Capital Controls, Liberalizations, and Foreign Direct Investment
Affiliate-level evidence indicates that American multinational firms circumvent capital controls by adjusting their reported intrafirm trade, affiliate profitability, and dividend repatriations. As a result, the reported profit impact of local capital controls is comparable to the effect of 24 percent higher corporate tax rates, and affiliates located in countries imposing capital controls are 9.8 percent more likely than other affiliates to remit dividends to parent companies. Multinational affiliates located in countries with capital controls face 5.4 percent higher interest rates on local borrowing than do affiliates of the same parent borrowing locally in countries without capital controls. Together, the costliness of avoidance and higher interest rates raise the cost of capital, significantly reducing the level of foreign direct investment. American affiliates are 13-16 percent smaller in countries with capital controls than they are in comparable countries without capital controls. These effects are reversed when countries liberalize their capital account restrictions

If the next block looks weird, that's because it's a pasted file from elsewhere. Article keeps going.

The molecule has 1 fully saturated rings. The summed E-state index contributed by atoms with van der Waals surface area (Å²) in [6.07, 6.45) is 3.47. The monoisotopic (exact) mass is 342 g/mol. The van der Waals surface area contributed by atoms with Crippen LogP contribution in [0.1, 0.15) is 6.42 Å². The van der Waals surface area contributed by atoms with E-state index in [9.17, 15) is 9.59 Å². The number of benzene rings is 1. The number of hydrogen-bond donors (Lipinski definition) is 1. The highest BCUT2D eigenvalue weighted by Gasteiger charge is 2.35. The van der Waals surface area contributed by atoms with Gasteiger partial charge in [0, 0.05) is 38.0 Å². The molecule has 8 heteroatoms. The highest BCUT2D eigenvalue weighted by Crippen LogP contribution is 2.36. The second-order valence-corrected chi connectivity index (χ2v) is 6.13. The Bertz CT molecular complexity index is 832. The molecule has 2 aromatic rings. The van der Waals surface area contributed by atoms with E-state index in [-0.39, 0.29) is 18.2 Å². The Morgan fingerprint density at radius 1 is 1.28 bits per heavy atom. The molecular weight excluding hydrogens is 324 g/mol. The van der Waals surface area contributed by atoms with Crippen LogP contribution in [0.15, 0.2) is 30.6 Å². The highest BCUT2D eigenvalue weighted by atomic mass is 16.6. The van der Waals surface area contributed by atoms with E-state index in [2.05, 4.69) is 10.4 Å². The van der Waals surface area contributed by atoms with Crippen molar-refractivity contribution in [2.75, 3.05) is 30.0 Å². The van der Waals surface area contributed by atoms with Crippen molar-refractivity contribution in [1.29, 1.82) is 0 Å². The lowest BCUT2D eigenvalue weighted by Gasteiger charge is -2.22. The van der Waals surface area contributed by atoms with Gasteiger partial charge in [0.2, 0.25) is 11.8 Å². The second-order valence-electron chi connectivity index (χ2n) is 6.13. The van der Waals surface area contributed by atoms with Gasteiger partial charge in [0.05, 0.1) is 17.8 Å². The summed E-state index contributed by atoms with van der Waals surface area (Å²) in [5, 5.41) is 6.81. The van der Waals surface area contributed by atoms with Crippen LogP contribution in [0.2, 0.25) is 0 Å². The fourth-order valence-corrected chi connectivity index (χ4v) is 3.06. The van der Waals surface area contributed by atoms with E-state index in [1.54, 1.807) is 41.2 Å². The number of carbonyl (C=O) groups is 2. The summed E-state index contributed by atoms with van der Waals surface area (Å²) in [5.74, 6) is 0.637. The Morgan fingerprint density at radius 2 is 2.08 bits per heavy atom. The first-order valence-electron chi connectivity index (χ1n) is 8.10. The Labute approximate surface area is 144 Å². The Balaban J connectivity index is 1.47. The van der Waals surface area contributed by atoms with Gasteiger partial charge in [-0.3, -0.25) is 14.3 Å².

Hines, James R., Jr., co-author. "Capital Controls, Liberalizations, and Foreign Direct Investment." M. A. Desai and C. F. Foley, co-authors. Rev. Fin. Stud. 19, no. 4 (2006): 1433-64.
©2004 by Mihir A. Desai, C. Fritz Foley, and James R. Hines Jr. All rights reserved. Short sections of text, not to exceed two paragraphs, may be quoted without explicit permission provided that full credit, including © notice, is given to the source.
The publisher's final version may be found as Hines, James R., Jr., co-author. "Capital Controls, Liberalizations, and Foreign Direct Investment." M. A. Desai and C. F. Foley, co-authors. Rev. Fin. Stud. 19, no. 4 (2006): 1433-64.